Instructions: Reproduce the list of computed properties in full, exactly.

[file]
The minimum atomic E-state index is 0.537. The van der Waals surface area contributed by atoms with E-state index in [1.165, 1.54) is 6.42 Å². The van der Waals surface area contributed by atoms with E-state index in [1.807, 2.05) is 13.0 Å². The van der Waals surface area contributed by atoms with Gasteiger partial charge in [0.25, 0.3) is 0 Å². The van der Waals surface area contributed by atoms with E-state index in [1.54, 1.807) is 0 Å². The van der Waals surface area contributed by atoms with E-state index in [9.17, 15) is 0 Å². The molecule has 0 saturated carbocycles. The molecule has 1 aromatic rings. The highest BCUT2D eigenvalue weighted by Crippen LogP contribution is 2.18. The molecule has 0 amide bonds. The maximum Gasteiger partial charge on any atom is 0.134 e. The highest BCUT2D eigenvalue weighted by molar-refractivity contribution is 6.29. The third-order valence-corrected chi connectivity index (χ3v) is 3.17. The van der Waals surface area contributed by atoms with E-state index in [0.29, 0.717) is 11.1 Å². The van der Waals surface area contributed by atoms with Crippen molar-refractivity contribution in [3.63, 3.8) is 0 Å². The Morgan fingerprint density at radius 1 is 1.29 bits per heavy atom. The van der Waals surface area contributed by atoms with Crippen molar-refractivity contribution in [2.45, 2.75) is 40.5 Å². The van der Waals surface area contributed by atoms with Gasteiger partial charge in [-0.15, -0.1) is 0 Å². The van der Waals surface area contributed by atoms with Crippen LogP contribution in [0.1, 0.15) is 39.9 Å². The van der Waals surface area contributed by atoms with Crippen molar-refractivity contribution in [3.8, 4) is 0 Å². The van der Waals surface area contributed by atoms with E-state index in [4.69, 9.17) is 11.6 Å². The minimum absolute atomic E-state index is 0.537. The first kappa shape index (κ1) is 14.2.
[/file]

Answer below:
The minimum atomic E-state index is 0.537. The van der Waals surface area contributed by atoms with E-state index in [1.165, 1.54) is 6.42 Å². The van der Waals surface area contributed by atoms with E-state index in [1.807, 2.05) is 13.0 Å². The van der Waals surface area contributed by atoms with Gasteiger partial charge in [0.25, 0.3) is 0 Å². The van der Waals surface area contributed by atoms with E-state index in [1.54, 1.807) is 0 Å². The van der Waals surface area contributed by atoms with E-state index in [9.17, 15) is 0 Å². The molecule has 0 saturated carbocycles. The molecule has 1 aromatic rings. The highest BCUT2D eigenvalue weighted by Crippen LogP contribution is 2.18. The molecule has 0 amide bonds. The maximum Gasteiger partial charge on any atom is 0.134 e. The highest BCUT2D eigenvalue weighted by molar-refractivity contribution is 6.29. The third-order valence-corrected chi connectivity index (χ3v) is 3.17. The van der Waals surface area contributed by atoms with E-state index in [0.29, 0.717) is 11.1 Å². The van der Waals surface area contributed by atoms with Crippen molar-refractivity contribution in [3.63, 3.8) is 0 Å². The Morgan fingerprint density at radius 1 is 1.29 bits per heavy atom. The van der Waals surface area contributed by atoms with Crippen molar-refractivity contribution in [2.45, 2.75) is 40.5 Å². The van der Waals surface area contributed by atoms with Gasteiger partial charge in [-0.15, -0.1) is 0 Å². The van der Waals surface area contributed by atoms with Crippen LogP contribution in [0.1, 0.15) is 39.9 Å². The van der Waals surface area contributed by atoms with Crippen molar-refractivity contribution in [3.8, 4) is 0 Å². The van der Waals surface area contributed by atoms with E-state index in [4.69, 9.17) is 11.6 Å². The minimum absolute atomic E-state index is 0.537. The first kappa shape index (κ1) is 14.2.